She turned to the others in shock. Their wide eyes betrayed the horror and bewilderment they were feeling at the sight of the frightening creature.

It disappeared over the treetops in the woods. The kids turned to each other, still gaping. “What was that?” Lettie whimpered, clutching her older sister’s arm.

Gregory shook his head in disbelief. “I have no idea.”

 

7. Tea or Coffee?

Tea is unparalleled, in my mind!

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A Cure for Writer’s Block

Over the past couple of months, I have have been doing some work on my novel-in-progress. I am determined to get a substantial amount of it written this summer, for I feel that if I don’t write it now, it shall never be done.

Image My sister is extremely excited for Camp NaNo, starting next month, so I hope that her motivation and influence will rub off on me. Which is not to say, of course, that I am not excited for NaNo, for I very much am, but rather, that I keep coming to a standstill with the actual writing and dialogue. It seems so dry and as soon as I write it, I despise it. The general ideas flow quite unrestrictedly, however. I think that is my favorite part of writing: reaching out for the ideas and images that float into my head, capturing them before they escape, and immortalizing them on paper. It is because my ideas are all the moments of action and excitement; but when it comes to the actual nitty-gritty details of writing the story down successively, all the in-between, boring, dry parts are unavoidable.

There is some hope of rescue, however. At the library, I discovered a gem of a book called “The Writer’s Idea Book” (what more tempting title could there be?) written by Jack Heffron. It is replete with over 800 prompts  to help the writer recall his own experiences and feelings, and then weave them into the lives of his characters to give them greater depth. Brilliant, in my mind.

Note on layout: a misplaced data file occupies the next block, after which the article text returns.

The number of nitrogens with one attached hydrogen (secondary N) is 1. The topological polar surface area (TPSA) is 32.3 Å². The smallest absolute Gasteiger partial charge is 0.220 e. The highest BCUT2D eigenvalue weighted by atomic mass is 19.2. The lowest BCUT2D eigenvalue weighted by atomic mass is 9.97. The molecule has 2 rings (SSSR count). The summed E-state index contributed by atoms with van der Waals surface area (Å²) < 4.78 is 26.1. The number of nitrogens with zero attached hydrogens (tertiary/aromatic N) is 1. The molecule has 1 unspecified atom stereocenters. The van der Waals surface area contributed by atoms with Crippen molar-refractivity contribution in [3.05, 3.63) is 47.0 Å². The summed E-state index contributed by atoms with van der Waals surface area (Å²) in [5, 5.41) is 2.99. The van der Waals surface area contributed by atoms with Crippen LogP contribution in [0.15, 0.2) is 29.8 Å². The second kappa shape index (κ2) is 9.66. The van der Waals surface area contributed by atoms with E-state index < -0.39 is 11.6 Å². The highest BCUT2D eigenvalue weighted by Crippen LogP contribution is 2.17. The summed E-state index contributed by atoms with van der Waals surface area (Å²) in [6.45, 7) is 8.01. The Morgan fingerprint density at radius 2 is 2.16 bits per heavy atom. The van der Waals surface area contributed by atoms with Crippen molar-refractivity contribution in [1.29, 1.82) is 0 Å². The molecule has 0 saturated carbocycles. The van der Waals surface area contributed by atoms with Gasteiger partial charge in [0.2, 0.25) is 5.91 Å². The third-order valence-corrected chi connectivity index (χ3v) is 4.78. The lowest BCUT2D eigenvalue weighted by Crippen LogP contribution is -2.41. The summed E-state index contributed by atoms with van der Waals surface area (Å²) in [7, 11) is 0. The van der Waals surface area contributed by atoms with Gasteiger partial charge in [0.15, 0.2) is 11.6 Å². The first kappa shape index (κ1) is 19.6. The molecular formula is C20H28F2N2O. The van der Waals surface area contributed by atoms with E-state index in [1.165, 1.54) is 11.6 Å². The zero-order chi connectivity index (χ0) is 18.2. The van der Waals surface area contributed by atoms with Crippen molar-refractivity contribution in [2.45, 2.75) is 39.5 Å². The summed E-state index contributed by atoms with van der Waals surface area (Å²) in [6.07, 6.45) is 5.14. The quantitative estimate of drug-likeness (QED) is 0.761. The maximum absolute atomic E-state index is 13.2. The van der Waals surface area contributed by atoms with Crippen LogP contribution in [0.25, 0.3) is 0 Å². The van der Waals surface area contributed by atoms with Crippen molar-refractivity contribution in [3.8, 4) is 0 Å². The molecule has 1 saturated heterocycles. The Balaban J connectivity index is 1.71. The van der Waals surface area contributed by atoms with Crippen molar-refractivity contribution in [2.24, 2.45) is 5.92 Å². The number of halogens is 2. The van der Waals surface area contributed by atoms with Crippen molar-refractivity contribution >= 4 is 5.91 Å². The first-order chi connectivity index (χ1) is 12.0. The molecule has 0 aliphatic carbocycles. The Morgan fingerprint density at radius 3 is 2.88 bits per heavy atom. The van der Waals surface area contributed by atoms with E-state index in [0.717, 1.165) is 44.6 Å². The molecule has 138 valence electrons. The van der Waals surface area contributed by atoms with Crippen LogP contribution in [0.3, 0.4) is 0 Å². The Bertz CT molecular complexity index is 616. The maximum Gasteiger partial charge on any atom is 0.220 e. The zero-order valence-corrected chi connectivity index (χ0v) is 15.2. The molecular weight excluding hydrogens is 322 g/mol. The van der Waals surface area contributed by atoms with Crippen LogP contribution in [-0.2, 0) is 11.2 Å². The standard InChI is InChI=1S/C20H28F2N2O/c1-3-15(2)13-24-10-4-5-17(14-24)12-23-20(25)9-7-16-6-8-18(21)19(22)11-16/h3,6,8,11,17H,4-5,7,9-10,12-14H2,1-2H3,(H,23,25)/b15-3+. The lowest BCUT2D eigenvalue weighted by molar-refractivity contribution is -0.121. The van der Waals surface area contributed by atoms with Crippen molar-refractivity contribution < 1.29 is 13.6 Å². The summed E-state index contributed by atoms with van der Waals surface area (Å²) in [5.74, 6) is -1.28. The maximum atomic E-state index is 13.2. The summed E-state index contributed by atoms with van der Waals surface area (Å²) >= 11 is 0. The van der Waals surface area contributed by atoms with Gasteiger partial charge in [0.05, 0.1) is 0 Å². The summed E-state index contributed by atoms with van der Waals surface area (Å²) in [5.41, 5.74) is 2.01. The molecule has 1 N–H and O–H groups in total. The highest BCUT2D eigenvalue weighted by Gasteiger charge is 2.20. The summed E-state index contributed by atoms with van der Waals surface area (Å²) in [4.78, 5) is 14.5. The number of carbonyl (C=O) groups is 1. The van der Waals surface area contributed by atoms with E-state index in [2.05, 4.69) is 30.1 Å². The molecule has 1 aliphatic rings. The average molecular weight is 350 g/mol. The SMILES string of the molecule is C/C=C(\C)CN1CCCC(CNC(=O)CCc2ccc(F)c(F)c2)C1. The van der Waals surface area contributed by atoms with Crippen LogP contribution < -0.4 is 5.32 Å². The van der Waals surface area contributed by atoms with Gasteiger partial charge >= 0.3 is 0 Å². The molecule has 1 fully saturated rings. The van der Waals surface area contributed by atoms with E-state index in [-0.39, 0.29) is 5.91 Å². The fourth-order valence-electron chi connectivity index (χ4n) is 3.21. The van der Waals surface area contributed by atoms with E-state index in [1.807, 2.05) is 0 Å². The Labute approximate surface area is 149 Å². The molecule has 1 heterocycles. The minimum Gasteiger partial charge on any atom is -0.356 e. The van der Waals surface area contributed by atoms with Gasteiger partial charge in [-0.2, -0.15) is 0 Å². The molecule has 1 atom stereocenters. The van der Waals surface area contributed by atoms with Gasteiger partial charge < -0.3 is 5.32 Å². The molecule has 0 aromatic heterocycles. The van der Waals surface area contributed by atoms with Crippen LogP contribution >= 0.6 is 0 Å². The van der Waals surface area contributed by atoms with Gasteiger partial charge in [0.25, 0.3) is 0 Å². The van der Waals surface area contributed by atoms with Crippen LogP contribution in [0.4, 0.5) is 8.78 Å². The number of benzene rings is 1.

Here are a couple sample prompts:

“Write about a public gathering you attended in a place you visited. A baseball game or street fair, an outdoor concert or historical reenactment. Put yourself there by freewriting or clustering, allowing your mind to wander back. Write about the people you saw, the smells in the air…”

“Use the description above as a backdrop for fiction, writing at least one scene in which characters deal with some sort of conflict while attending the event….”

“Begin a scene with a line you’ve overheard someone say recently. It needn’t be a catchy or powerful line. Something mundane will work: “How much are these pants?” “If you’re good, I’ll let you pick out some candy at the counter,” “Is he ever on time for a meeting?” Begin there, and move forward, providing a completely different setting and context for the line.”

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Summer

Now that summer’s here, it’s time to come back with fresh inspiration to blogging.

Lately, I have been intrigued by femininity, fairy tales, and of course, beauty, truth, and goodness (which, after all, is everything this blog is about!) I have been thinking about writing a series of posts on how to become a true lady, writing tips, thoughts on everyday living, as well as some book and movie reviews. So, that’s a quick summary of what you can expect in the weeks to come!

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In the meantime, enjoy your summer! Each season brings so much inspiration to a writer, and summer is a time of vibrance and life.

So keep an open mind, look closely, discover the adventures out there, and write, write, write!